Title: This Savage Song
Author: V. E. Schwab
Date Read: 18/08/2016 – 22/08/2016
I’m starting to think V. E. Schwab is a one-hit wonder for me. I loved A Darker Shade of Magic, but every other book I’ve read by her, including this one, has been a bit of a disappointment in comparison.
Verity City is split into two parts; in one, you pay for Callum Harker’s protection from the monsters. In the other, Henry Flynn’s task force protects the public. Kate Harker and August Flynn come from two very different worlds, but after an assassination attempt, are thrown together in an uneasy alliance and discover that the truce between two sides of the Seam is breaking, and not everything is as it seems.
One of my main issues with this novel was that I never warmed to the main characters. I think I was supposed to think Kate was really badass, but I can’t support a character who burns down school buildings simply because she doesn’t want to be there, and who pulls a knife on schoolmates just beacuse she was called a freak. I actually didn’t mind August too much at first, but once I realised he was one of those monster characters who just wants to be human, and will do everything to ignore his monster instincts, which puts a lot of people in very immient danger… then I rolled my eyes at him and wanted him to just suck it up.
I did like the premise of the novel, that people’s sins manifested into real monsters. The monsters came in three different types, all were well-established as creepy. What puzzled me, though, was that there seemed to be no additional effort to curtail people’s violence. If you knew that punching that guy would lead to a new monster on the streets, would you actually punch them? And where was the incredibly strict law enforcement? There wasn’t really much detail about how the USA had become the dystopia it is now, and thus it seemed strange that there would just be these two powerful families fighting monsters while everyone else just carried on.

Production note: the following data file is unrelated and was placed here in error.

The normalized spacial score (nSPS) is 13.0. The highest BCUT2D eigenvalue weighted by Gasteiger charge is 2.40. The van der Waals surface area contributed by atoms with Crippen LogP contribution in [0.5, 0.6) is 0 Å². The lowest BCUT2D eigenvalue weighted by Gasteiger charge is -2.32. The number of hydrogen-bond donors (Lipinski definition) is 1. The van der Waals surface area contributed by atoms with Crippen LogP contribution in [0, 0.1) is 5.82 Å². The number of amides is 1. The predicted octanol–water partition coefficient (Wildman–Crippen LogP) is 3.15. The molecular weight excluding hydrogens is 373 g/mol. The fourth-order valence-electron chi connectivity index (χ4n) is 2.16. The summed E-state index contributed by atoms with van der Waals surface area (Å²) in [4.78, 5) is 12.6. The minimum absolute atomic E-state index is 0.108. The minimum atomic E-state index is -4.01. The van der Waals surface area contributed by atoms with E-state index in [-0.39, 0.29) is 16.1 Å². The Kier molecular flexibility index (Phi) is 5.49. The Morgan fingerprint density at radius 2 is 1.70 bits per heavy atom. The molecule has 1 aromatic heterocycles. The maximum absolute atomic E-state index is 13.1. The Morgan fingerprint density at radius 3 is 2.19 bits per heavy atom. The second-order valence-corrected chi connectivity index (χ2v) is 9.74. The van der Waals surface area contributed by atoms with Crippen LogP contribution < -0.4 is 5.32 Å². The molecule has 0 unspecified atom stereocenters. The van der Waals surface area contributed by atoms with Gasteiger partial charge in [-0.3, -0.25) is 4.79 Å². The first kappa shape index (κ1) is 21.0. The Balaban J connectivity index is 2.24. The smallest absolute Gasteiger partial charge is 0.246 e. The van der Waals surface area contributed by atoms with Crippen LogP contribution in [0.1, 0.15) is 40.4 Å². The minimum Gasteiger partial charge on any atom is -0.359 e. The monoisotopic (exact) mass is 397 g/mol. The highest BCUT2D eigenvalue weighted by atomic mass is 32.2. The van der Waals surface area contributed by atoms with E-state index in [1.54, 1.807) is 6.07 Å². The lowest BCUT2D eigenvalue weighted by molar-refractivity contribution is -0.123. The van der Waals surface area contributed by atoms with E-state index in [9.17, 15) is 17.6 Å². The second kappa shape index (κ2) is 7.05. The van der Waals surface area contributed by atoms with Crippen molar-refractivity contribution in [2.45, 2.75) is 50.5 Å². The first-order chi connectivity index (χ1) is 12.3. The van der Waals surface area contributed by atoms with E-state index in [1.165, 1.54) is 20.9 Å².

It may be that the speed I was reading (because for all of this, dammit, Schwab keeps you reading) at made me miss details, but I did sometimes find the plot a bit confusing; the Truce between the two halves of the city was clearly breaking, but I kept getting confused about who was betraying who, and I thought the reveals towards the end got a bit far-fetched.
Having said all that, there is no denying the Schwab is a good writer. I read the book quite quickly, as her writing style is easy to follow and keeps you turning pages.I just wish I had been able to get a bit more involved.